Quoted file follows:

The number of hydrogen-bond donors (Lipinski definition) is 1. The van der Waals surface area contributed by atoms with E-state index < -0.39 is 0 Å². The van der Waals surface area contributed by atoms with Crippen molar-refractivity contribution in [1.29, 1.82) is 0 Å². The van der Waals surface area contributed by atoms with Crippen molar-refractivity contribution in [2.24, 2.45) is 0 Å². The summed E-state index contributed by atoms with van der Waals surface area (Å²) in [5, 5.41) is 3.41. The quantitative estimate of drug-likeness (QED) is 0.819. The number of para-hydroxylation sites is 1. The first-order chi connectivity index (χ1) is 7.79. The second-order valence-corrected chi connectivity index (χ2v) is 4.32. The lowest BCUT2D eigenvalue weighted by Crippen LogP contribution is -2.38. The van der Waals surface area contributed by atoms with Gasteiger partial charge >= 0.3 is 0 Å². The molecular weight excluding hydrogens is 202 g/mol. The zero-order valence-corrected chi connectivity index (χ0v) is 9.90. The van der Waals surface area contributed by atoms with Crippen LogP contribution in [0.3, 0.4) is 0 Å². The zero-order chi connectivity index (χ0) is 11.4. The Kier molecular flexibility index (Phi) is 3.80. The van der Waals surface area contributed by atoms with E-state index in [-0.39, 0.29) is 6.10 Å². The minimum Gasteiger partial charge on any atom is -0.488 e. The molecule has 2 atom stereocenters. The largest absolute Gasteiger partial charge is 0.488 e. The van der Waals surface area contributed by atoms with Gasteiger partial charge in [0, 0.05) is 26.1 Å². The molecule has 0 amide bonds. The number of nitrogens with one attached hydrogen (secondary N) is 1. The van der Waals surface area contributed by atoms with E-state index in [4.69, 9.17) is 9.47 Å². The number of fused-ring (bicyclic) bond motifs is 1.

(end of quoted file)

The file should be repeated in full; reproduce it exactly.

The number of hydrogen-bond donors (Lipinski definition) is 1. The van der Waals surface area contributed by atoms with E-state index < -0.39 is 0 Å². The van der Waals surface area contributed by atoms with Crippen molar-refractivity contribution in [1.29, 1.82) is 0 Å². The van der Waals surface area contributed by atoms with Crippen molar-refractivity contribution in [2.24, 2.45) is 0 Å². The summed E-state index contributed by atoms with van der Waals surface area (Å²) in [5, 5.41) is 3.41. The quantitative estimate of drug-likeness (QED) is 0.819. The number of para-hydroxylation sites is 1. The first-order chi connectivity index (χ1) is 7.79. The second-order valence-corrected chi connectivity index (χ2v) is 4.32. The lowest BCUT2D eigenvalue weighted by Crippen LogP contribution is -2.38. The van der Waals surface area contributed by atoms with Gasteiger partial charge >= 0.3 is 0 Å². The molecular weight excluding hydrogens is 202 g/mol. The zero-order valence-corrected chi connectivity index (χ0v) is 9.90. The van der Waals surface area contributed by atoms with Crippen LogP contribution in [0.3, 0.4) is 0 Å². The zero-order chi connectivity index (χ0) is 11.4. The Kier molecular flexibility index (Phi) is 3.80. The van der Waals surface area contributed by atoms with E-state index in [-0.39, 0.29) is 6.10 Å². The minimum Gasteiger partial charge on any atom is -0.488 e. The molecule has 2 atom stereocenters. The largest absolute Gasteiger partial charge is 0.488 e. The van der Waals surface area contributed by atoms with Gasteiger partial charge in [0, 0.05) is 26.1 Å². The molecule has 0 amide bonds. The number of nitrogens with one attached hydrogen (secondary N) is 1. The van der Waals surface area contributed by atoms with E-state index in [4.69, 9.17) is 9.47 Å². The number of fused-ring (bicyclic) bond motifs is 1.